Grenfell cladding 'not used' on Scots council high-rises
No council high-rise block in Scotland has cladding of the type said to have been used in the Grenfell Tower, it has been confirmed.
The Scottish government asked all local authorities with high-rise blocks more than 18m (59ft) high to clarify the types of cladding used.
Communities Secretary Angela Constance told Holyrood none had used aluminium composite material.
Questions have been raised over the cladding's role in the London fire.
Seventy-nine people have been confirmed as dead or missing presumed dead after the blaze which started in the early hours of 14 June.
Fourteen people are in hospital - eight receiving critical care and some in induced comas - NHS England has said.
A ministerial group was set up last week to review fire safety and buildings regulations in Scotland.
Ms Constance told MSPs: "Local authorities who had intimated that they have high-rise blocks of over 18 metres, dwelling houses of over 18 metres high, they were asked very specific questions yesterday by the housing minister on cladding and whether they had cladding that was made from aluminium composite material.
"I'm pleased to say that all of those 18 local authorities who had initially replied that they had high-rise dwelling of over 18 metres have come back to say that none of their cladding is made from aluminium composite material."
Fire safety visits
It is understood further checks are being carried out in relation to high rises outside local authority control.
Ms Constance said the Scottish Fire and Rescue Service was working with councils and housing associations to prioritise home fire safety visits in high-rise flats.
She said the scope of the government's review would also be extended to cover other buildings such as schools and hospitals "using a risk-based approach informed by emerging evidence and intelligence from the UK government and our own local authorities".
Ms Constance said she also took on board concerns raised by Dumbarton MSP Jackie Baillie over inconsistency in regulatory frameworks after she raised concerns West Dunbartonshire Council had not carried out a full fire-risk inspection on high rises in the area for seven years.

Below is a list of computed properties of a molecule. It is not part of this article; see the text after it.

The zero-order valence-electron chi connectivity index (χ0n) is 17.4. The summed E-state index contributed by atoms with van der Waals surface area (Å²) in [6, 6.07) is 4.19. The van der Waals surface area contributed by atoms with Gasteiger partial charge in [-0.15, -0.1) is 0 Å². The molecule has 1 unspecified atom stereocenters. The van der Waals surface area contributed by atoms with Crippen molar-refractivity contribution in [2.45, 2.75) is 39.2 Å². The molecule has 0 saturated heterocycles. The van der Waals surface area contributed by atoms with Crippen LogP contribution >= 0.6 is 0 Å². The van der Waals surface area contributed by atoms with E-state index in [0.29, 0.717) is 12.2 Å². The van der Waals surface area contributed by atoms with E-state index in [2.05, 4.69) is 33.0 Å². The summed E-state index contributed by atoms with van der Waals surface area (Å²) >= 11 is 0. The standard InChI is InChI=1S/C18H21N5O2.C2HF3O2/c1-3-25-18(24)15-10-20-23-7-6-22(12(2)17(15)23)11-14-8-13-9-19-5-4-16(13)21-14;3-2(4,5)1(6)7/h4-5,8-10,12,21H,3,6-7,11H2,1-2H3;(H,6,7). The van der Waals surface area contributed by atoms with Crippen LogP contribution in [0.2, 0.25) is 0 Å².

A Scottish government ministerial working group set up in the wake of the Grenfell Tower disaster has agreed a series of actions to be taken, following its first meeting.
They included continuing to have firefighters visit high-rise buildings, review standards of detectors and consider whether further action should be taken with regard to sprinkler systems.
The meeting was chaired by Ms Constance with Housing Minister Kevin Stewart and Community Safety Minister Annabelle Ewing also attending along with officials from fire and rescue, building standards, local government and housing.
Ms Constance said: "While we're confident that in Scotland we have stringent building and fire safety regulations which contribute to keeping people safe, following the tragic events at Grenfell Tower it is imperative that we undertake a thorough and critical review of our regulations.
"Public safety is of paramount importance and, while the cause of the Grenfell Tower fire remains unknown at present, there can be no room for complacency.
"Communities across Scotland rightly want to know that we are taking all appropriate action and can provide them with the necessary reassurance required."
She said Scottish government officials would work closely with local authorities and the fire service to review all of Scotland's high-rise domestic buildings, construction work that has taken place, the materials of any cladding and whether further action needed to be taken as a precautionary measure to prevent fire.